Musculoskeletal pain can occur for a wide range of reasons, from degenerative diseases like arthritis to traumatic injury caused by a car accident or sports injury. However, healthcare researchers remain unclear about many of the specific factors in play when it comes to chronic joint, muscle and bone pains. Further research into understanding how biological processes in the body work could shed new light on the complexities behind many of these physical pain issues.
Recently, a team of Texas investigators concluded an investigation into how joint diseases, injuries and musculoskeletal conditions develop. Based on their research, it seems that negative interactions with a particular substance may be to blame in certain instances.
Statin usage and musculoskeletal pain
Researchers from the VA North Texas Health Care System in Dallas published a study linking the use of statins to increased chance of developing muscle, joint and bone pain. Statins are agents that work to lower harmful cholesterol levels, making them valuable to treating cardiovascular conditions like heart disease and high blood pressure.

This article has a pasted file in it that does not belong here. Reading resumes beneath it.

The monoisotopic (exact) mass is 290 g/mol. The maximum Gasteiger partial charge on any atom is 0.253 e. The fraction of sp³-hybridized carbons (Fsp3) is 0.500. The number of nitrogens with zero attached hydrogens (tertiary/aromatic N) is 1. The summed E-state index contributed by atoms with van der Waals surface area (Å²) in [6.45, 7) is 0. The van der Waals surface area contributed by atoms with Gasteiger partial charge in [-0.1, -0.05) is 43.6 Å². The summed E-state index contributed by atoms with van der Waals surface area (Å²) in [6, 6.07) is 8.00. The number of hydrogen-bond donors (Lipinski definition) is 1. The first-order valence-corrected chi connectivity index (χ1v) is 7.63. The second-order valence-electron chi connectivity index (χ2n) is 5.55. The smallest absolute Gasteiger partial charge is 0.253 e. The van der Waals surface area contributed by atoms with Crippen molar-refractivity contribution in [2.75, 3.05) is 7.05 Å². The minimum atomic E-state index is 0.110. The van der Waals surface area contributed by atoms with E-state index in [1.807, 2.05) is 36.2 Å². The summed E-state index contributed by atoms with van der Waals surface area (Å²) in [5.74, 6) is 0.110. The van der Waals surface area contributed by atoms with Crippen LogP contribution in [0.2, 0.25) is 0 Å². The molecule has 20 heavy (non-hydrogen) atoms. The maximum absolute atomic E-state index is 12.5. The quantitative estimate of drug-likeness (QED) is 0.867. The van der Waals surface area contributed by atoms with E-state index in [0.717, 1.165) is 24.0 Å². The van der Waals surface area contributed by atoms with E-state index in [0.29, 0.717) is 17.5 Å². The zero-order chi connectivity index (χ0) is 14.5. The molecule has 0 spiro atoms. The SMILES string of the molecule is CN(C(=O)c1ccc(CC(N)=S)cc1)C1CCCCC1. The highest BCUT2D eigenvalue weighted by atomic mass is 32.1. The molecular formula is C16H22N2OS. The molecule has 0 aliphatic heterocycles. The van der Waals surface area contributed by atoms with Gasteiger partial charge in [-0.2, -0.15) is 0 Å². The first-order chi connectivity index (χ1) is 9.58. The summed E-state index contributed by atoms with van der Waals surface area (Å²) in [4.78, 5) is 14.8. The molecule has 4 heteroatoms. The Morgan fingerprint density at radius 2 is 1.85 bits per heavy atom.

"Musculoskeletal conditions, arthropathies, injuries and pain are more common among statin users than among similar nonusers. The full spectrum of statins' musculoskeletal adverse events may not be fully explored, and further studies are warranted, especially in physically active individuals," lead researcher Ishak Mansi, M.D., and his colleagues noted in the study.
Many users of statins have experienced a range of negative side effects, including cramps, loss of strength, tendon diseases and other complications. To test the relationship between statins and musculoskeletal pain, Mansi and his team used data collected in 2005 by a military healthcare group. The researchers looked at 46,249 patients within the military care system, placing 6,967 in the statin-using group and 6,967 in the control group.
Based on this information, the Texas team found that patients who had used statins over a period of 90 days were more likely to experience musculoskeletal pain than the non-users.
Background on chronic pain
There are many types of musculoskeletal conditions common in the U.S., including rheumatoid arthritis, osteoarthritis and lupus. These conditions can lead to long-term chronic pain, which is a serious issue among American adults.
According to the American Academy of Pain Medicine, chronic pain is the most widespread health condition in the U.S. Approximately 100 million American citizens experience some form of chronic pain symptoms on a regular basis, as found in a study by the Institute of Medicine of the National Academies. Additionally, the most common forms of chronic pain conditions are lower back pain, headaches, neck pain and facial pain.